The interface searching has one more condition compared to the free-surface searching, which is added to eliminate detached particles. According to (12), a particle can be identified as free-surface particle when its particle number density is less than . At interfaces, an additional condition is given for minimum value for interface particles. In this model, the new particle number density is introduced, which can be measured only by the same phase of fluid. Therefore, the interface particle can be identified through the following conditions: where The second subscript, , represents the phase of particle. In the present study, , , and are used after extensive numerical experiments. The difference between free-surface searching and interface searching is that detached particles are not included in applying dynamic interface boundary conditions that is pressure continuity at the interface in the normal direction. The kinematic interface condition is again automatically satisfied by using particle tracing. Figure 4 shows that interface particles are correctly traced by the present approach. By additionally introducing , the detached particles from interface are not recognized as interface particles, which is more robust in applying interface boundary condition at the actual interface.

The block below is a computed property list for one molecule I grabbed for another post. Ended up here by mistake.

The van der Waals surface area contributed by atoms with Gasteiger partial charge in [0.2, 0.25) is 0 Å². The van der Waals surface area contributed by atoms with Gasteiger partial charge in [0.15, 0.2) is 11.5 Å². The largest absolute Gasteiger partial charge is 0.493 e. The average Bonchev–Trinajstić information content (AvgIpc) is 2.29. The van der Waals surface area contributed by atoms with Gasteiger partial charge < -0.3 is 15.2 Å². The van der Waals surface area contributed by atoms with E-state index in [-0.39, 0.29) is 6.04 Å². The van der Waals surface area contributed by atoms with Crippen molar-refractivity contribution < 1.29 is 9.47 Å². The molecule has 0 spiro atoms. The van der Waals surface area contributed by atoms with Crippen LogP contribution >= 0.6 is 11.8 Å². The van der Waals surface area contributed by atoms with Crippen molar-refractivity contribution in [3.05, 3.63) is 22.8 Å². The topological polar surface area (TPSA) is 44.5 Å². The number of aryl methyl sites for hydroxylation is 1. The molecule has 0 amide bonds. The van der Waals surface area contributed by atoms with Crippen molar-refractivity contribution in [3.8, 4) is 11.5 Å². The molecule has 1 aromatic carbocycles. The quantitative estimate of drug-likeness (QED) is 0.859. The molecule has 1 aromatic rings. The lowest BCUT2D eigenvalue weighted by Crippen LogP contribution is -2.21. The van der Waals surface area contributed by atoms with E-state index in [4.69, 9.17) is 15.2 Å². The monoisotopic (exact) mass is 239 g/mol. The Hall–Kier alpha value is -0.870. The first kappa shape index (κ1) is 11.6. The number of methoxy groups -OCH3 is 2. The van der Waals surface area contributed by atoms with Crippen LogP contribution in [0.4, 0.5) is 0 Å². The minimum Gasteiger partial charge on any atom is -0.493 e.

Figure 4: Examples of interface tracing.

After identifying the interface particles, the dynamic boundary condition at the interface can be expressed as follows: where is the gravitational acceleration and and are the vertical positions for particle and , respectively. Since the interface is a very thin layer and the particle method cannot formulate this very thin layer, the static pressure adjustment needs to be considered as the second term of left-hand side of (19) to improve accuracy.

3.2. Buoyancy-Correction Model

MPS uses particle number density to interact between particles. However, this method can underestimate the self-buoyancy of center particle for multiliquid cases. Therefore, the correction of buoyancy effect is necessary for multilayer-liquid problems.

Since buoyancy force is related to pressure gradient, the buoyancy-correction model can be implemented into the implicit stage of adjusting the velocity corrector.

In (5), the pressure gradient model, , and include both dynamic and hydrostatic pressure. However, the self-buoyancy of the center particle due to surrounding fluid of different density is not included because the kernel function is omni-spread from the center value with axial symmetry. In case of single fluid, the center particle is neutrally buoyant and the self-buoyancy correction is not necessary.